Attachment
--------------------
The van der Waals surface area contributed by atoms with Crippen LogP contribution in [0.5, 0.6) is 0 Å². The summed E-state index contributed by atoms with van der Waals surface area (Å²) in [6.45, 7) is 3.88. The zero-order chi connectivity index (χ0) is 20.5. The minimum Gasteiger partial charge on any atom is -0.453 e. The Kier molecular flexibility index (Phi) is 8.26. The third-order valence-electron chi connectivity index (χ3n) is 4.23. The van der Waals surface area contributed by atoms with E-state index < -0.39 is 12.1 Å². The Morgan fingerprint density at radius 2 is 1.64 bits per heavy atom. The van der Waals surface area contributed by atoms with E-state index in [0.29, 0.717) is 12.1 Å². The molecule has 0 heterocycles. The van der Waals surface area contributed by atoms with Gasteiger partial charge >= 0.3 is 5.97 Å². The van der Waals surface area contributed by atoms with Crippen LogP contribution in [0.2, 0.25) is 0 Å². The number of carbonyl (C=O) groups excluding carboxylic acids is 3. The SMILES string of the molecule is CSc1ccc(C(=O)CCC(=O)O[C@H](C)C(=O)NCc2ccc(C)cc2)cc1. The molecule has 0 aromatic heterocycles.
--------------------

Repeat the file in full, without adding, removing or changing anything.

The van der Waals surface area contributed by atoms with Crippen LogP contribution in [0.5, 0.6) is 0 Å². The summed E-state index contributed by atoms with van der Waals surface area (Å²) in [6.45, 7) is 3.88. The zero-order chi connectivity index (χ0) is 20.5. The minimum Gasteiger partial charge on any atom is -0.453 e. The Kier molecular flexibility index (Phi) is 8.26. The third-order valence-electron chi connectivity index (χ3n) is 4.23. The van der Waals surface area contributed by atoms with E-state index < -0.39 is 12.1 Å². The Morgan fingerprint density at radius 2 is 1.64 bits per heavy atom. The van der Waals surface area contributed by atoms with E-state index in [0.29, 0.717) is 12.1 Å². The molecule has 0 heterocycles. The van der Waals surface area contributed by atoms with Gasteiger partial charge >= 0.3 is 5.97 Å². The van der Waals surface area contributed by atoms with Crippen LogP contribution in [0.2, 0.25) is 0 Å². The number of carbonyl (C=O) groups excluding carboxylic acids is 3. The SMILES string of the molecule is CSc1ccc(C(=O)CCC(=O)O[C@H](C)C(=O)NCc2ccc(C)cc2)cc1. The molecule has 0 aromatic heterocycles.